Ozzy: My doctor overmedicated me. Medical board is investigating the no-longer-shaky rocker's doc for overprescribing drugs to other celebrity patients
Viewers of the second season of MTV’s ”The Osbournes” may have cringed at seeing Ozzy Osbourne appear more addled and clumsier than ever. Now, Ozzy and Sharon Osbourne have an explanation. In an interview with the Los Angeles Times, they say Ozzy was overmedicated by his doctor, David A. Kipper, who, unknown to the Osbournes, was under investigation for overprescribing drugs to other celebrity clients. Last week, the California medical board moved to revoke Dr. Kipper’s license on grounds of gross negligence, the Times reports.
”I was wiped out on pills,” said Ozzy. ”I couldn’t talk. I couldn’t walk. I could barely stand up. I was lumbering about like the Hunchback of Notre Dame. It got to the point where I was scared to close my eyes at night –afraid I might not wake up.”
Recovering alcoholic Ozzy became Dr. Kipper’s patient after falling off the wagon in June 2002, reports the Times, which obtained from the family their prescription records and receipts. He underwent Kipper’s 10-day crash-rehab program. Shortly afterward, when Sharon’s diagnosis of colon cancer sent Ozzy into an emotional tailspin, Kipper prescribed drugs to combat his anxiety and depression. He also prescribed anti-anxiety drugs for Sharon while she was undergoing chemotherapy. ”It’s like we let him just take over our lives,” Sharon said of Kipper, who ultimately billed them $650,000 for his services over 15 months. The family spent another $58,000 on prescriptions.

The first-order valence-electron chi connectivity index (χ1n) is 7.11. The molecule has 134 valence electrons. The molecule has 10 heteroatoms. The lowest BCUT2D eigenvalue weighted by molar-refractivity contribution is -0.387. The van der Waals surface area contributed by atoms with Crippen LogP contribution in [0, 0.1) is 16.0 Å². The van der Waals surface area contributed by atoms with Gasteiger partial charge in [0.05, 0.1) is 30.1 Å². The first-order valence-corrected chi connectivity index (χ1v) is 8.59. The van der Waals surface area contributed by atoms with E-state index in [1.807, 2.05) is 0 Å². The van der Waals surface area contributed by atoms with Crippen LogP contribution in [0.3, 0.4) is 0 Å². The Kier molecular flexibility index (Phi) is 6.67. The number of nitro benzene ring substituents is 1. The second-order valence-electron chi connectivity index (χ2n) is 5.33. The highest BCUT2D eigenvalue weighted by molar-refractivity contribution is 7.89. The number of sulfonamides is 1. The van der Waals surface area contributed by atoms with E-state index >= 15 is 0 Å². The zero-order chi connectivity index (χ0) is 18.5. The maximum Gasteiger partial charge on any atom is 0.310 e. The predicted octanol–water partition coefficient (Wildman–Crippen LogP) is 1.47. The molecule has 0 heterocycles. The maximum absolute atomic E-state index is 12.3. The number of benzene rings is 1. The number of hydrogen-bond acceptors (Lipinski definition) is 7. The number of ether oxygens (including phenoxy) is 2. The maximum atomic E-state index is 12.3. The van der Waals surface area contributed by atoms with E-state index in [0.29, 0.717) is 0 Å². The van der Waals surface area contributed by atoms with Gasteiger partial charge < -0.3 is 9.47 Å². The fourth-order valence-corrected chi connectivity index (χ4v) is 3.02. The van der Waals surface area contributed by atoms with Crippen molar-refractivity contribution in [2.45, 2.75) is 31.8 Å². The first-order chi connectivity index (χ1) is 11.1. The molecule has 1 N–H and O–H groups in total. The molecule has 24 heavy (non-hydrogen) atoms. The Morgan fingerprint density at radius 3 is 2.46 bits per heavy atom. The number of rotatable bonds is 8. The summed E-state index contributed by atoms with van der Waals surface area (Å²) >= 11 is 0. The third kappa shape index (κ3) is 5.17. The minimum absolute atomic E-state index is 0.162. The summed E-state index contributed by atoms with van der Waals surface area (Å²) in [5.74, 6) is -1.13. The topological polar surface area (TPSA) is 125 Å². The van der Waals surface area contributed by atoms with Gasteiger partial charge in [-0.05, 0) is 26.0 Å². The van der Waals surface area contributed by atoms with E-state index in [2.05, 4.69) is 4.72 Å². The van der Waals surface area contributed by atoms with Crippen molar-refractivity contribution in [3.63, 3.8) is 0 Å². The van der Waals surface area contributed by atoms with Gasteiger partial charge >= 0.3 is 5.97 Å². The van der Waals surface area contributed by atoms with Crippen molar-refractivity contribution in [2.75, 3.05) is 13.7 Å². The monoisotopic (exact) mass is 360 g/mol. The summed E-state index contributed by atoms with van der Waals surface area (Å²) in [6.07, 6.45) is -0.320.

At one point, Ozzy says, he was taking as many as 42 pills a day, powerful antidepressants, amphetamines, and even antipsychotic medications that included Valium, Dexedrine, Adderall, Ambien, Mysoline, and Zyprexa. In August, after Ozzy stumbled through a rendition of ”Take Me Out to the Ballgame” during a nationally televised Chicago Cubs game, the family fired Kipper. Ozzy sought treatment from Dr. Allan Ropper in Boston, who reduced the rocker’s daily prescriptions to three drugs meant to treat what Ropper diagnosed as a hereditary tremor.
Kipper told the Times that ”ethical and medical privacy laws” prevented him from commenting on the Osbournes’ care. He said in a statement, ”I have only good wishes for Mr. Osbourne and for his family and for their good health.” Kipper’s attorney, John D. Harwell, also declined to comment, except to tell the Times, ”I can tell you that virtually every allegation you are reporting is inaccurate, incomplete, or … false.”